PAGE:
The problem is that I felt none of that with Nellie as a character. Tate’s relationship with the actors might be strong, but Nellie’s relationship with the employees is so broadly drawn (first as antagonistic, then as cozy) that it leaves her with little room to work with. Past authority figures have followed a trajectory of reasonable to crazy, slowly changed by the circumstances in the Scranton branch and eventually driven out (or insane) by the madness within (see: Jan, Charles Miner). With Nellie and Robert California, however, they’re coming in with the dials already up to 11, and while there are some short-term comic returns there seems to me to be very little in the way of long-term reward. The characters are stop gap solutions, time fillers who can offers a few funny jokes and a couple of compelling scenes while the show searches for a more meaningful direction for the future.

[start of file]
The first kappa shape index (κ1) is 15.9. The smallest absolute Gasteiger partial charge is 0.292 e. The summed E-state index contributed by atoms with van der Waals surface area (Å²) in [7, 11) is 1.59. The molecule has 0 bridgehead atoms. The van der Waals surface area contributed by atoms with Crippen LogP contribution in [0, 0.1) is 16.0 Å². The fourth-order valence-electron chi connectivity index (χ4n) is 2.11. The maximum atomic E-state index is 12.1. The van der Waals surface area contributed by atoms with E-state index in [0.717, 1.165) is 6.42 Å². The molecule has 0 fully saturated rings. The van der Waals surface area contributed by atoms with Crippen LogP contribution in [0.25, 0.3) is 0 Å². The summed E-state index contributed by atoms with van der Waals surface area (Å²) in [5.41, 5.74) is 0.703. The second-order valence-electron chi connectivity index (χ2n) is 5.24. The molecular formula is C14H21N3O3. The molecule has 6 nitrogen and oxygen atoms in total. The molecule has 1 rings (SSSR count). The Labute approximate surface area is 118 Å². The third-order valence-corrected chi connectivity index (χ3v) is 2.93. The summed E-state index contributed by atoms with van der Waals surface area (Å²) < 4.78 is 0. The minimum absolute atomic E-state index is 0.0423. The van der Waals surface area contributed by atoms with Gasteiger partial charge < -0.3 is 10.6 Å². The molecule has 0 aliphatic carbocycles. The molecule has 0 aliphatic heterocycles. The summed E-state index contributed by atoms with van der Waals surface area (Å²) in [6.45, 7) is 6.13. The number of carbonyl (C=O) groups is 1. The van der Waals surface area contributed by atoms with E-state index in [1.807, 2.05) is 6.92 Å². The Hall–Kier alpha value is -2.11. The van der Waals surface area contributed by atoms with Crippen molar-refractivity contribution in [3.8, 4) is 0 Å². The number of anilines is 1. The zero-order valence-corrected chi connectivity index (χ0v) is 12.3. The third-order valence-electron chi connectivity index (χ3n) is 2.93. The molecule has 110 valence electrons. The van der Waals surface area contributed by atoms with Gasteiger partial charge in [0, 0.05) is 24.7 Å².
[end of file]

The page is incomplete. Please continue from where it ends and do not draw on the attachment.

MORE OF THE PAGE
“Get The Girl” does not feel like the beginning of that direction given what we see in Scranton. As has been the case all season, particular gags worked well: Dwight declaring spatial anarchy and trying to steal Darryl’s desk (while Creed steals his own) was an easy highlight in the episode, and the brief conference-room sequence suggested Tate could work in those contexts as well. This episode wasn’t introducing us to Nellie, a character who I thought was decently (re-)introduced in Florida with occasional moments of nuance to balance out the crazy, but it was introducing her to Scranton, and the intensity of that introduction made things more eventful, but did little to heighten my engagement with the characters or the circumstances Nellie puts herself in (by force).